How are diminished power chords formed?

Technically speaking there really is no such thing as the diminished power chord. A power chord by definition is, as you pointed out, simply the root and the fifth of a scale. The term “power chord” is strictly a contrivance of the electric guitarist. You can, however, play two notes, one being the first, or root, and the other being a diminished fifth. This is called playing an interval. It is also a very interesting interval, theory wise, because the diminished fifth is as far away as you can get from the root. Take a look:

A, Bb, B, C, C#, D, Eb, E, F, F#, G, G#, A

When A is your root note, Eb (or D#) is your diminished fifth (or augmented fourth). It is the sixth half step from either end of the scale. This is often referred to as a tritone, because it is the third full step from the root and it takes an additional three full steps to get back to the root. It is very common in jazz and classical music but very rare in most other guitar music. It is very key in what is known as the “whole tone” scale, that is, a scale that has no half steps in it whatsoever. Here it is in A:

A, B, C#, Eb, F, G, A

A diminished chord, as I’m sure you’re aware, consists of the root, the minor (or diminished) third AND the diminished fifth. If you will, it is a minor third on top of another minor third. Since the guitar, when standardly tuned, is tuned in fourths, it is almost impossible to play pure diminished chords in a movable style. What is usually used instead is a diminished seventh, which is a bizarre chord in and of itself but truly wonderful to work with.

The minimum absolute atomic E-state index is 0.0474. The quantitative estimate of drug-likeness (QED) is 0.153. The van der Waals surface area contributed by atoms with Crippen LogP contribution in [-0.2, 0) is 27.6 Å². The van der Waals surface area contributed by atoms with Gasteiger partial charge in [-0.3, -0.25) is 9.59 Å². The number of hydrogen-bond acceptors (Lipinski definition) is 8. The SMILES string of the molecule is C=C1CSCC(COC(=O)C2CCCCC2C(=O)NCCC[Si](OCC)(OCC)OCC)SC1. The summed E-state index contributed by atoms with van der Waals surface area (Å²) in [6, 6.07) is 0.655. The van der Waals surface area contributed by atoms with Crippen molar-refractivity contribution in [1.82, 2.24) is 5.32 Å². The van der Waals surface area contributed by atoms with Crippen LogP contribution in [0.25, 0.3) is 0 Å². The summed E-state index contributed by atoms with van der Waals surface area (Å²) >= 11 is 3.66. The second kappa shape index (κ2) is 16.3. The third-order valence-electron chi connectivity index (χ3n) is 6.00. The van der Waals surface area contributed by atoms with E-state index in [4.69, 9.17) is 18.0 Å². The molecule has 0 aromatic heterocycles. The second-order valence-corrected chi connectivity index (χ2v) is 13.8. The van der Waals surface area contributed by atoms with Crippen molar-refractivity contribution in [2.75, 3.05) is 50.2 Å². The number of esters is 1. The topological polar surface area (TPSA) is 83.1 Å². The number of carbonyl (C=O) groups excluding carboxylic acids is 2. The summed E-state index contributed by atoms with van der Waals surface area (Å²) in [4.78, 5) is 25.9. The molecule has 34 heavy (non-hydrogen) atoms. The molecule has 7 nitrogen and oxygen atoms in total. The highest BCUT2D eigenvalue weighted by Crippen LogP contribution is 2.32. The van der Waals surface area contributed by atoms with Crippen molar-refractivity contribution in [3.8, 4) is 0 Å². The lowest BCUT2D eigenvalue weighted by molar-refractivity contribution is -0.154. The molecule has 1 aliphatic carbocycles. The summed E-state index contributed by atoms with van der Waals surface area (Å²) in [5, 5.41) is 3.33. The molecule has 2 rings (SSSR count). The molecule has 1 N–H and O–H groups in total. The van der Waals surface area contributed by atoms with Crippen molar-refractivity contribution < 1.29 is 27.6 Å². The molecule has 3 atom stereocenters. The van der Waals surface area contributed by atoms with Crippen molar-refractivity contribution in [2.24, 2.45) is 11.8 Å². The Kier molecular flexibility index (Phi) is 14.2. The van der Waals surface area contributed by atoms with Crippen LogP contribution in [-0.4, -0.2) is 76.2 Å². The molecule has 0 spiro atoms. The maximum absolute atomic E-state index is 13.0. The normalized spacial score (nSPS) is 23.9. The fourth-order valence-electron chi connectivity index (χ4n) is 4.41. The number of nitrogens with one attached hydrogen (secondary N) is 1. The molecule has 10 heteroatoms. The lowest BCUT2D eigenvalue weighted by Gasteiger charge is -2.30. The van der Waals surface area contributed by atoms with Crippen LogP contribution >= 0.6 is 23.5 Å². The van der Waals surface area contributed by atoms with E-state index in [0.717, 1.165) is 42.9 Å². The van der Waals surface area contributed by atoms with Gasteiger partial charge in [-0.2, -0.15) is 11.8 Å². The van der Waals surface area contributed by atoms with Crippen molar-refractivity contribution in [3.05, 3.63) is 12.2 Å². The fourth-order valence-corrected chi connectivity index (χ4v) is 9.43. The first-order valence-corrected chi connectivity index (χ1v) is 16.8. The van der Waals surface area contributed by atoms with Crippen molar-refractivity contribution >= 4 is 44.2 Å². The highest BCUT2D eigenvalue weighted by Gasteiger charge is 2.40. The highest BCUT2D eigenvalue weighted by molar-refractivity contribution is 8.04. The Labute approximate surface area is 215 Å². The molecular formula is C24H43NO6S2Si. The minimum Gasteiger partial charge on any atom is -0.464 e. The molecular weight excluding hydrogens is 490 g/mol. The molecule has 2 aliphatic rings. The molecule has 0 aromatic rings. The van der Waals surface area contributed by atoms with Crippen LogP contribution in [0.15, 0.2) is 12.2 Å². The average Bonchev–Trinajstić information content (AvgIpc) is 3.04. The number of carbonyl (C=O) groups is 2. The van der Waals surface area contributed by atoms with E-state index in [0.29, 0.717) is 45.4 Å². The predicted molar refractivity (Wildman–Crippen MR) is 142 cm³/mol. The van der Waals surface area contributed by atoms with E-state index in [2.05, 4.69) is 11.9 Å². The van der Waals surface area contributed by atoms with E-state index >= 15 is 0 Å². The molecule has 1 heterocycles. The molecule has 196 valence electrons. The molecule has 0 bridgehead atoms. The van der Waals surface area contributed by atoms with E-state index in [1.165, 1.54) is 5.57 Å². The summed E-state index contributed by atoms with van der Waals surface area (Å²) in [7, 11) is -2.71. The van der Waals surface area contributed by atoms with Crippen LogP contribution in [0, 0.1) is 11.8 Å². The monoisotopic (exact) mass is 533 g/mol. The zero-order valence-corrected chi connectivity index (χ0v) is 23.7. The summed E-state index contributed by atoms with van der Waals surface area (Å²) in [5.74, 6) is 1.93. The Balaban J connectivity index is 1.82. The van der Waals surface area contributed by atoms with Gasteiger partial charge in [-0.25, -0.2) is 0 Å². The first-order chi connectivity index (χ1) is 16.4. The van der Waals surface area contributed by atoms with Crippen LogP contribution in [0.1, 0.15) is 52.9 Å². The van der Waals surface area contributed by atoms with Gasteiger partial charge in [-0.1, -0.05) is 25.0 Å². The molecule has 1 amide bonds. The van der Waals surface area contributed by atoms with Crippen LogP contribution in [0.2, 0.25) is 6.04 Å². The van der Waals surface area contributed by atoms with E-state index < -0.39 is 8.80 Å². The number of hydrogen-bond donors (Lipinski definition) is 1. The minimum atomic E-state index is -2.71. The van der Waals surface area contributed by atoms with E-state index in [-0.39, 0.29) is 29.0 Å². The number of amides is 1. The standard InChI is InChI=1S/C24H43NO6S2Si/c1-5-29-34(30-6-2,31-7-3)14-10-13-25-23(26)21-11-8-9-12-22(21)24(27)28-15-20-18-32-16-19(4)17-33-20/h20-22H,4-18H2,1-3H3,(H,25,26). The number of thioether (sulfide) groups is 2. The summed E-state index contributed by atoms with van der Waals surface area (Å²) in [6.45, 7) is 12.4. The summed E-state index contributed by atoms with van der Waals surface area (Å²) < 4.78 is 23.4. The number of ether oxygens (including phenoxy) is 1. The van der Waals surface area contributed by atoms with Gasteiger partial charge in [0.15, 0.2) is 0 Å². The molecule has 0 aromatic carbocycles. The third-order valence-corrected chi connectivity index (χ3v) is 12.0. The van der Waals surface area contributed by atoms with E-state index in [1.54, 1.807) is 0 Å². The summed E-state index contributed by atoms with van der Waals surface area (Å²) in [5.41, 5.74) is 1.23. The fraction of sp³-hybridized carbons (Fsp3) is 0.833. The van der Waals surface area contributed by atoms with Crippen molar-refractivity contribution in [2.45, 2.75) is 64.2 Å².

This is four minor thirds on top of each other. It’s played on the first four strings and, in first position, it looks like this:


E – 1st fret
B – open
G – 1st fret
D – open
A – don’t play
E – don’t play

Now the fun thing about this is that because of the intervals, you can play this same chord up and down the fret board. Think about it, the notes involved in this chord are D, F, Ab, and B (which is Cb, hence the “diminished” seventh). Look where else I can play these same notes:

Ddim7 (variation 1):

E – 4th fret
B – 3rd fret
G – 4 th fret
D – 3rd fret
A – don’t play
E – don’t play

Ddim7 (variation 2):

E – 7th fret
B – 6th fret
G – 7th fret
D – 6th fret
A – don’t play
E – don’t play

Ddim7 (variation 1):

E – 10th fret
B – 9th fret
G – 10th fret
D – 9th fret
A – don’t play
E – don’t play

And if this isn’t wild enough, think about this – depending on what note you choose as your root, you actually have FOUR different diminished seventh chords here at your disposal:

Diminished seventh chords

This is one crazy subject that tends to confuse the daylights out of people. I hope to write about it sometime this winter when I have enough free time to ensure that I write it well enough for people to understand the first time!